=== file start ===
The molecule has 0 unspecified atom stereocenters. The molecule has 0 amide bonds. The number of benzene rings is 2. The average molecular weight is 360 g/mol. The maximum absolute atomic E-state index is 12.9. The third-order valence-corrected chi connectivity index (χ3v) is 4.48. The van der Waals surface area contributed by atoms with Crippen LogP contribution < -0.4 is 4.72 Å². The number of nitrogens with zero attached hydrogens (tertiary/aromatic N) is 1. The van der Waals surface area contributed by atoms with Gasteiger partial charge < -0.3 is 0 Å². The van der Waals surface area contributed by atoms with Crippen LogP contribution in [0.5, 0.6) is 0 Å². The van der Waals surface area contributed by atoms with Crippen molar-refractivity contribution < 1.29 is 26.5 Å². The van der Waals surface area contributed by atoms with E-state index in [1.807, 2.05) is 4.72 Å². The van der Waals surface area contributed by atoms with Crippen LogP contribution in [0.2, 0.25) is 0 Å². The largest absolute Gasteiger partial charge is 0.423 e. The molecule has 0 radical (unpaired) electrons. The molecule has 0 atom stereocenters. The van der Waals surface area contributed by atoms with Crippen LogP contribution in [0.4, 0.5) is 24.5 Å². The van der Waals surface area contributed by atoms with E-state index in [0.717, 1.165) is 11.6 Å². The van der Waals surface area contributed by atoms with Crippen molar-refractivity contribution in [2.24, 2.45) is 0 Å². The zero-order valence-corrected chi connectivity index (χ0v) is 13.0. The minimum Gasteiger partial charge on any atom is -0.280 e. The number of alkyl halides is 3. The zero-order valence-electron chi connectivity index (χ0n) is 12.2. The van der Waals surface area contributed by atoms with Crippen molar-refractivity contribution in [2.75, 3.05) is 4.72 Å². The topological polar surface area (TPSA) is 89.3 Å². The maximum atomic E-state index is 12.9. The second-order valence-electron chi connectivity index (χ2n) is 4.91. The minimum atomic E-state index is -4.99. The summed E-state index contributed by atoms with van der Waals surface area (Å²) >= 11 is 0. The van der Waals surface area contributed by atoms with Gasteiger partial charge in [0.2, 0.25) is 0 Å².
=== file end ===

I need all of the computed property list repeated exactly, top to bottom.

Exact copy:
The molecule has 0 unspecified atom stereocenters. The molecule has 0 amide bonds. The number of benzene rings is 2. The average molecular weight is 360 g/mol. The maximum absolute atomic E-state index is 12.9. The third-order valence-corrected chi connectivity index (χ3v) is 4.48. The van der Waals surface area contributed by atoms with Crippen LogP contribution < -0.4 is 4.72 Å². The number of nitrogens with zero attached hydrogens (tertiary/aromatic N) is 1. The van der Waals surface area contributed by atoms with Gasteiger partial charge < -0.3 is 0 Å². The van der Waals surface area contributed by atoms with Crippen LogP contribution in [0.5, 0.6) is 0 Å². The van der Waals surface area contributed by atoms with Crippen molar-refractivity contribution < 1.29 is 26.5 Å². The van der Waals surface area contributed by atoms with E-state index in [1.807, 2.05) is 4.72 Å². The van der Waals surface area contributed by atoms with Crippen LogP contribution in [0.2, 0.25) is 0 Å². The largest absolute Gasteiger partial charge is 0.423 e. The molecule has 0 radical (unpaired) electrons. The molecule has 0 atom stereocenters. The van der Waals surface area contributed by atoms with Crippen LogP contribution in [0.4, 0.5) is 24.5 Å². The van der Waals surface area contributed by atoms with E-state index in [0.717, 1.165) is 11.6 Å². The van der Waals surface area contributed by atoms with Crippen molar-refractivity contribution in [2.24, 2.45) is 0 Å². The zero-order valence-corrected chi connectivity index (χ0v) is 13.0. The minimum Gasteiger partial charge on any atom is -0.280 e. The number of alkyl halides is 3. The zero-order valence-electron chi connectivity index (χ0n) is 12.2. The van der Waals surface area contributed by atoms with Crippen molar-refractivity contribution in [2.75, 3.05) is 4.72 Å². The topological polar surface area (TPSA) is 89.3 Å². The maximum atomic E-state index is 12.9. The second-order valence-electron chi connectivity index (χ2n) is 4.91. The minimum atomic E-state index is -4.99. The summed E-state index contributed by atoms with van der Waals surface area (Å²) >= 11 is 0. The van der Waals surface area contributed by atoms with Gasteiger partial charge in [0.2, 0.25) is 0 Å².